These Red Flags on Your 2020 Tax Return Could Spark Interest From the IRS

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Filing your taxes can be an annoyance, but it can become even more of a nuisance if you get audited by the IRS.

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Fortunately, your chances of being audited are small — only 0.6% of the individual tax returns filed for tax years 2010 through 2018 were audited, according to the latest IRS data. However, that small fraction still amounts to over a quarter million tax filers getting audited, so it can happen if you’re not careful.

So that you’re prepared, these are the red flags the IRS looks out for when reviewing your tax returns.

Last updated: Jan. 13, 2021

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Large Charitable Donations

“The IRS often identifies red flags through automated computer programs,” said Nate Smith, director in the CBIZ MHM National Tax Office. “Almost all returns submitted to the IRS are analyzed by a computer program to search for an anomaly or a result that deviates from norms. Under this program, each return is assigned a score, which the IRS calls a ‘DIF’ (Discriminate Function) score. The DIF score is used by the IRS to identify returns for examination.”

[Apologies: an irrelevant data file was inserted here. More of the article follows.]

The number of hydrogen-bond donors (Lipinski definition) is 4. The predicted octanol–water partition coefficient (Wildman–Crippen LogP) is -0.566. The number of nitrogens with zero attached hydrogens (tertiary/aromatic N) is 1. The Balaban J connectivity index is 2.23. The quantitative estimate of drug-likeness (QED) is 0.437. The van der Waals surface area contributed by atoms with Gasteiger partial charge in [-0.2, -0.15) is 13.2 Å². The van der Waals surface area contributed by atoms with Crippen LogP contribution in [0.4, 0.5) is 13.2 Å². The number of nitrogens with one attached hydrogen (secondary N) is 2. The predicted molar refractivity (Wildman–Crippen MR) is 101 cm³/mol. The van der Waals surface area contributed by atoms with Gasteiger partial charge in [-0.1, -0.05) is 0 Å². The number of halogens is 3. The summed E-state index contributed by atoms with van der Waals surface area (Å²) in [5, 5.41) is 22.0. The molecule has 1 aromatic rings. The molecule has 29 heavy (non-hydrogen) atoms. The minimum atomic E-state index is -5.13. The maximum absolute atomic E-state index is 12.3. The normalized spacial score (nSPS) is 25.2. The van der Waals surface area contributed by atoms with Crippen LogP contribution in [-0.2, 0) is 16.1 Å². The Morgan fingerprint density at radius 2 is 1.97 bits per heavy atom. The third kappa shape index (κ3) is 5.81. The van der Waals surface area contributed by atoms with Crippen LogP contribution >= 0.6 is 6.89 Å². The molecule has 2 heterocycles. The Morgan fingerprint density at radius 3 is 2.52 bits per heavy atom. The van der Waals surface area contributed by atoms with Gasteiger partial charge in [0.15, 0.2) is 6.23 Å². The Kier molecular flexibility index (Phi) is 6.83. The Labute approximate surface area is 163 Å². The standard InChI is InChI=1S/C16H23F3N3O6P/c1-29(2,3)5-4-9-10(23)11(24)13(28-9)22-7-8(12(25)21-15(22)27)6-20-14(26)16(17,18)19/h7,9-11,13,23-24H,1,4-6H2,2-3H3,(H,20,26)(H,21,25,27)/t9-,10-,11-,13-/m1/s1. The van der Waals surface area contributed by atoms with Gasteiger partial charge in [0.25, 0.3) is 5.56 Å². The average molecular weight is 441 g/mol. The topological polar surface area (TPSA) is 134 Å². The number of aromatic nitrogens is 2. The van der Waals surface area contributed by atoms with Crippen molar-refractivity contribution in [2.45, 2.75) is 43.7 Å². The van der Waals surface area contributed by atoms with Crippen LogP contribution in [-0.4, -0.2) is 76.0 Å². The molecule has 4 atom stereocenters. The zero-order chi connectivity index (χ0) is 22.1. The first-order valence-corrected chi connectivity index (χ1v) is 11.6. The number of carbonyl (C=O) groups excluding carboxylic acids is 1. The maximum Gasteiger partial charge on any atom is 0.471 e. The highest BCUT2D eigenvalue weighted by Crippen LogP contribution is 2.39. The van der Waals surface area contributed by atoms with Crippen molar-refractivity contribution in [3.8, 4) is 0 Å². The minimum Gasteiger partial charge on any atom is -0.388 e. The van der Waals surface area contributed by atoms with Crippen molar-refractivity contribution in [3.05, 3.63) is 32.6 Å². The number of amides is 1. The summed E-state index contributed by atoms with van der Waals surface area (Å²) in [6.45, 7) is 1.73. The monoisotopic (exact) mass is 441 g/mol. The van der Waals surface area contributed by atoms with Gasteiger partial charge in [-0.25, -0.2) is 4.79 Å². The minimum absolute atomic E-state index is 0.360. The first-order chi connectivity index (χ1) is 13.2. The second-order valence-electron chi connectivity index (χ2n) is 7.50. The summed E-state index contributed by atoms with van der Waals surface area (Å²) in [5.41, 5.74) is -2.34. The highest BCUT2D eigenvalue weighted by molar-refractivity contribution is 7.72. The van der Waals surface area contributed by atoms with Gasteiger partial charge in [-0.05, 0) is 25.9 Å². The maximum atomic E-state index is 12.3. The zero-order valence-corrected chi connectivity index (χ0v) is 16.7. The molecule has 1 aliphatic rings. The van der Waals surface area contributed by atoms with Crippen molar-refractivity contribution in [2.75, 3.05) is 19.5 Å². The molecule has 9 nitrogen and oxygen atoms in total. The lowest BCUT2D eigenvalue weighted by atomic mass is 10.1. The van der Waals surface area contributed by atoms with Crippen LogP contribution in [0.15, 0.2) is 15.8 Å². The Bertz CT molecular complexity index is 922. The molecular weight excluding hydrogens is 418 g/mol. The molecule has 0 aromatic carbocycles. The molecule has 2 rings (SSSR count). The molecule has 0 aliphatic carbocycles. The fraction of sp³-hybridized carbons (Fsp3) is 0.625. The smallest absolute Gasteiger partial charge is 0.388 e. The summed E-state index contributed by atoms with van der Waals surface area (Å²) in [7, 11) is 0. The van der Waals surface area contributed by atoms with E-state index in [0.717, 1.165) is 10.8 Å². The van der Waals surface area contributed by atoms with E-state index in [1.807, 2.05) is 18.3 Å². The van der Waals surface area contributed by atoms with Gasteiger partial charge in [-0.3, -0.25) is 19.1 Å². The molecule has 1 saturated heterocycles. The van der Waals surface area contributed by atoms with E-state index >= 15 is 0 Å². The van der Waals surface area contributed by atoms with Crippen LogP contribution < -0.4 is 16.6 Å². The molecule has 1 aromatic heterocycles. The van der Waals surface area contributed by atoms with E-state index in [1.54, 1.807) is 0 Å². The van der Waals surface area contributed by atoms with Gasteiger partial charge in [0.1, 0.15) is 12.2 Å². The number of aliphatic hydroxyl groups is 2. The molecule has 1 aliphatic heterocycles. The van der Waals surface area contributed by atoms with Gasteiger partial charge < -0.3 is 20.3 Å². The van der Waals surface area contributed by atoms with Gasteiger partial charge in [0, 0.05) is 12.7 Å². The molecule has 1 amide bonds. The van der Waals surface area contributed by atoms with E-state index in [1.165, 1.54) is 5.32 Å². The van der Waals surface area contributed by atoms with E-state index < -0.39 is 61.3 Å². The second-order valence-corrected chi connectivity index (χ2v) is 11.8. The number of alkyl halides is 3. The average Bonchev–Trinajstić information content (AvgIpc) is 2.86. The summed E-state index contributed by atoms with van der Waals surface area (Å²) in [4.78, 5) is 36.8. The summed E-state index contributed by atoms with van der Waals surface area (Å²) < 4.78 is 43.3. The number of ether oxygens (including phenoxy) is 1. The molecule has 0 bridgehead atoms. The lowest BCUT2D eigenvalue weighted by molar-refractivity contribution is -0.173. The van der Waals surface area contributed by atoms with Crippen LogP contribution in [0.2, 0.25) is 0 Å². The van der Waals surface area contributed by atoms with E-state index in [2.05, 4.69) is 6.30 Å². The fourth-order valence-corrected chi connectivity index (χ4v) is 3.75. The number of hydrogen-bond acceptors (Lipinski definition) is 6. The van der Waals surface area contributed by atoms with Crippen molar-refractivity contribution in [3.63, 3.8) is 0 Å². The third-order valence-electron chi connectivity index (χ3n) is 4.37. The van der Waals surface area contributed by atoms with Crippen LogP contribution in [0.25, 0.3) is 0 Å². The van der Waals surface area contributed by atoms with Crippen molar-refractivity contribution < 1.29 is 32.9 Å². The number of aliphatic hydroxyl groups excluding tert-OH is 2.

One factor that would negatively impact a DIF score is a charitable contribution deduction that is disproportionate with your overall amount of income, Smith said.

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Mismatches Between Reported Income and Data on Your Tax Forms

Make sure the income you report matches exactly what it states on your Forms W-2 and 1099. Any mismatches are considered a red flag, Smith said.

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Failure To Report Cryptocurrency Transactions